July 7, 2023 By Michael Weymouth
I have several friends and family members who are born again Christians. In the many times they have tried to convince me I will burn in the fires of hell if I don’t give it up for Jesus, I remind them that in fact I am a great Jesus fan. Virtually every word attributed to him is full of wisdom and human kindness, and indeed, I believe that the world would be a far better place if we all took his advice.
It’s all the other religious dogma I have trouble with, not the least of which is the way some people interpret the Bible to fit their world view. When I was in the army in the South, my older brother and his family lived nearby and when I visited on weekends, we would invariably attend the local evangelical church where I sat in silence as the evangelist ripped northern God-less intellectuals apart and recited passages from the Bible that declared that black people were inferior to whites. That sort of rhetoric makes it pretty clear why our country’s founders wanted no part of religion in the Constitution. All too often, were it not cloaked in sanctimonious jargon, much of evangelical doctrine could be classified as outright bigotry.
This makes it all the more surprising that the Supreme Court ruled in favor of a Colorado web designer who refused to design a website for a gay couple’s wedding based on her religious views. I suspect most of those views emanated from interpretations of the Bible and not from the words of Jesus, who said “Love your enemies; do good to those who hate you; bless those who curse you; pray for those who mistreat you.” Had the plaintiff followed the teachings of Jesus, this suit never would have been filed.
But it did not seem to matter to the conservative justices from where those principles emanated. Were they hateful opinions expressed by a religious zealot or some other interpretation of the Bible? Given that the Bible says very little about homosexuality, and gay marriage is not mentioned in the Ten Commandments, did the justices accept her values without delving into how she arrived at them? It is as though all one has to do is claim one’s religious values have been violated and they achieve automatic standing, which elevates the claim above common bigotry. Unfortunately in this case, the Colorado web designer’s religious freedom trumped the freedoms of others. They superseded the principles of inclusion and protection that past Supreme Courts extended to women and people of color during the civil rights and women’s rights movements and most recently in The Respect for Marriage Act.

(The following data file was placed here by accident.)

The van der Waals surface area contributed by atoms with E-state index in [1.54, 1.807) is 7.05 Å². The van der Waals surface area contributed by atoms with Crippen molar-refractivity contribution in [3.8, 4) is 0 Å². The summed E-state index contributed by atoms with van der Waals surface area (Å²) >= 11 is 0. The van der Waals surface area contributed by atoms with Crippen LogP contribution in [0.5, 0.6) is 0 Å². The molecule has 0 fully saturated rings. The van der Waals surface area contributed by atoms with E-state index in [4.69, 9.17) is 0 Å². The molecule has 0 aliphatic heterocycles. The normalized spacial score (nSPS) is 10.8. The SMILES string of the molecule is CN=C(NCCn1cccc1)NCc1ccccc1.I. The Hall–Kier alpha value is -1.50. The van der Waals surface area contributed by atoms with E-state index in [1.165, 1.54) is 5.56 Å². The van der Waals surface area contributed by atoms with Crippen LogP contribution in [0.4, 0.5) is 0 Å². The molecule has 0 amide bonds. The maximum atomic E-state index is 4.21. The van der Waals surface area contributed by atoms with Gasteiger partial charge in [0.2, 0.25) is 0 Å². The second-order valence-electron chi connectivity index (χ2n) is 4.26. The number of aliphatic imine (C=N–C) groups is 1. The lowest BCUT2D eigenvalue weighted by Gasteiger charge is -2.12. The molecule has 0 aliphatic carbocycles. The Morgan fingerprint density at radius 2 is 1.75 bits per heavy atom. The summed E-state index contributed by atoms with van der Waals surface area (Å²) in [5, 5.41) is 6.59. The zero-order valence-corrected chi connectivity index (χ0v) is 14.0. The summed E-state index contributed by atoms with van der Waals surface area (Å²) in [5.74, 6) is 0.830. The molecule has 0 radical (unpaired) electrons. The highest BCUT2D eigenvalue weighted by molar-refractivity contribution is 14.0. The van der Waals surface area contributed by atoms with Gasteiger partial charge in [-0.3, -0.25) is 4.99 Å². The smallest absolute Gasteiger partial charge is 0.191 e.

A common refrain these days when confronted with a moral issue is to ask “what would Jesus do?” Had He been sitting on the Supreme Court, I’d like to believe Jesus would have encouraged the Colorado website designer to embrace those who are different from her rather than to discriminate against them; to do unto others as you would have them do unto you.
No doubt this will not be the last such case the Supreme Court will have to deal with where religious convictions are in play. I hope that the conservative justices will closely consider how valid those convictions are before rubber stamping them.
The Founders made their opinions well known about religion’s role in American society: it belongs in the church, not in a court of law, and freedom of religion does not mean religious citizens have the freedom to impose their views on those they disagree with.
It is noteworthy that the plaintiff was never actually asked by a gay couple to design a website. Her case was based on a hypothetical what if. Plus she was assisted by Alliance Defending Freedom, a religious organization that states in its website that “Government officials—including those in the Biden administration—are getting bolder. Together with the Far-Left, they’re trying to create a radically different America.”
That was the same claim made in the evangelical church I attended years ago by a hate-filled, fire-and-brimstone evangelist. Much has changed in the social fabric of our country since then, and if anything, the radical change that has taken place in America is the agenda of the U.S. Supreme Court.